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I knew you would list the Klan and the IRA. None of them are Christian. None of then follow the teaching of Jesus. The IRA was fighingt for independence from the UK and Ulster groups were/are trying to keep NI in the UK. You can blame the Crown for any religious overtones.
The divide is every bit as religious as it is political if not more religious. In fact if they were all one religion, its safe to say they probably wouldn't care which government they were paying taxes to.
I have plenty of more important things to do, if only I could bring myself to do them....
Muslims? They account for >90% worldwide. But no, there's nothing fundamentally wrong with Islam. No sir.
More unsubstantiated claims stated as fact. And completely devoid of this little thing we call context.
Religious extremism has become the main driver of terrorism in recent years, according to this year’s Global Terrorism Index.
The report recorded 18,000 deaths in 2013, a rise of 60% on the previous year. The majority (66%) of these were attributable to just four groups: Islamic State (Isis) in Iraq and Syria, Boko Haram in Nigeria, the Taliban in Afghanistan and al-Qaida.
Overall there has been a fivefold increase in deaths from terrorism since the 9/11 suicide attacks.
The report’s authors attribute the majority of incidents over the past few years to groups with a religious agenda.
While the chart below shows that this varies across region, bear in mind that more than 80% of deaths from terrorism in 2013 occurred in just five countries: Iraq, Afghanistan, Pakistan, Nigeria and Syria.
The operative phrase here is "in recent years". Islam has been around since the 7th century which was the time of the Prophet Muhammad and the origins of the Quran. Or perhaps I should say it's been around that long as we in the West see it. Muslims consider Islam to be much older than that as Muhammad was their last prophet whereas Adam was their first. And what we view as "terrorism" in the modern sense is certainly not endemic to that entire history. In any event, the main point here is that with the exception of Nigeria .... this undeniable increase in religious extremism in the Islamic world is direct fallout from the regional destabilization that occurred as a result of the US invasions of Afghanistan and Iraq. Let's remember that ISIL is a revitalized and even more extremist version of "al-Qaeda in Iraq" ... founded by the Jordanian Abu Musab al-Zarqawi (remember him?) ... which did not even exist until the the US invaded that country on some bullsh*t. But naturally you mindlessly blame Islam as a whole and pretend like that had nothing whatsoever to do with it.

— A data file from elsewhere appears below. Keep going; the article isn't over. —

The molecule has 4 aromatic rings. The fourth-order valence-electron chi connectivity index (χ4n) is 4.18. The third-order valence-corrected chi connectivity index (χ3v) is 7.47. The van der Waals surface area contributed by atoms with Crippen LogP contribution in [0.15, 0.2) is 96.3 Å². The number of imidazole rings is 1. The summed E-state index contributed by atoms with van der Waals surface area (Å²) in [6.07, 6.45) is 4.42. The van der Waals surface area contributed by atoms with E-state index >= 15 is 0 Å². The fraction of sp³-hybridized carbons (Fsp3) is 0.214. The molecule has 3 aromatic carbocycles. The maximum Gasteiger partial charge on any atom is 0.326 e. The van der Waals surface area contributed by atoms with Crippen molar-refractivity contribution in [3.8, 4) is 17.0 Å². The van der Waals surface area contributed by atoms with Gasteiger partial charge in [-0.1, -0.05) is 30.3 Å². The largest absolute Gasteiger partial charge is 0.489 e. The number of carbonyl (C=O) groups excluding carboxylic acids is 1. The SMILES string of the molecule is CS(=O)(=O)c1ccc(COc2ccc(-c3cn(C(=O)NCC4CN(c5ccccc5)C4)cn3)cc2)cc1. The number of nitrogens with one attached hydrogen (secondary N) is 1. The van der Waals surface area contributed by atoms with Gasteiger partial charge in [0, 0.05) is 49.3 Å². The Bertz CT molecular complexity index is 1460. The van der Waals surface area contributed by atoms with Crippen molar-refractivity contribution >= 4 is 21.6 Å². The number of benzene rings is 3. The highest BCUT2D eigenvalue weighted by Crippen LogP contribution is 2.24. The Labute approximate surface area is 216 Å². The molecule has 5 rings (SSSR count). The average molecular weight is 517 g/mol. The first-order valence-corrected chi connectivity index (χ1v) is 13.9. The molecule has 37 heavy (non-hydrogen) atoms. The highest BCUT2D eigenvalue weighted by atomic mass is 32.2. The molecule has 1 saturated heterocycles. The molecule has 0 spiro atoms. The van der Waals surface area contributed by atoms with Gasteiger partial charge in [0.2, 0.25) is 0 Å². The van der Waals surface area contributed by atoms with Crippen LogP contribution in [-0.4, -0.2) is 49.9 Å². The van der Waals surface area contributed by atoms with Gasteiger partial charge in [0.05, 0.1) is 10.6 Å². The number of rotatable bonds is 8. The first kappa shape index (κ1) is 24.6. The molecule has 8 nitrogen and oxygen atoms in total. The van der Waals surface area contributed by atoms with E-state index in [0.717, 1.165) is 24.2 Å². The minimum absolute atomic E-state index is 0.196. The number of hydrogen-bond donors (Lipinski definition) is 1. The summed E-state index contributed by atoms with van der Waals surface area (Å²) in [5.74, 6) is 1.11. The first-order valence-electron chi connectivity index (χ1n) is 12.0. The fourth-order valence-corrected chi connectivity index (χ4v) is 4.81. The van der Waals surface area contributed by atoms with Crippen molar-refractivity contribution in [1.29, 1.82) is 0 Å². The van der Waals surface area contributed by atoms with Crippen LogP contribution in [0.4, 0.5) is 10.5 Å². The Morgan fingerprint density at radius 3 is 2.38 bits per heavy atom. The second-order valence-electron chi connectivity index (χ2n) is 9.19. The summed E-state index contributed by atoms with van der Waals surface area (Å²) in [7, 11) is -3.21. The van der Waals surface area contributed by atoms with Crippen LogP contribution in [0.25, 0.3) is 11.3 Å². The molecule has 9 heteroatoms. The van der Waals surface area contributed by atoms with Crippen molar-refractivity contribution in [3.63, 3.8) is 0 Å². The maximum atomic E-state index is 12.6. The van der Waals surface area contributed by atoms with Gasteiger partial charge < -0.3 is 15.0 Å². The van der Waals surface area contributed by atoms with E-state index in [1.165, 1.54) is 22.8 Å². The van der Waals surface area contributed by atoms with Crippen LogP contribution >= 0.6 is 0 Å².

A little perspective. There has been continual jihad with small breaks since the time of Mohammed, hellfire be upon him. This "recent" extremism is just a revival of what has been a break since the end of WW I.
No. It doesn't. That video is talking about naval battles. The Moorish conquest of Spain. The expansion of an empire. It's NOT discussing some religious nut blowing himself up in a crowded market full of civilians. So let's not play that game ok? If you want to make a legitimate comparison of what that video references then compare these two empires at their greatest extent.
So if one is going to take issue with this imperial expansion from the Arabian Peninsula ...
Even your source says they're fact. Because what we're dealing with now matters more than what happened decades ago. Not that I expect you to understand what exists outside your prescribed narrative. Or do you have another no-true-Scottsman fallacy to add to that?
"I have a dream, that my four little children will one day live in a
nation where they will not be judged by the color of their skin,
but by the content of their character." - M.L.King Jr
Constantine did not fully understand why Arianism was so controversial, and he even endorsed many of Arius’s ideas. Historian Dr. James Hitchcock explains:
[W]hen Constantine also endorsed Arius’s ideas, there was an uproar that led the emperor in 325 to call the Council of Nicaea (Asia Minor) to settle the issue. After an intense struggle, the Council condemned Arius, declaring the Son to be “consubstantial” with the Father, that is, sharing the same substance (History of the Catholic Church, p. 83).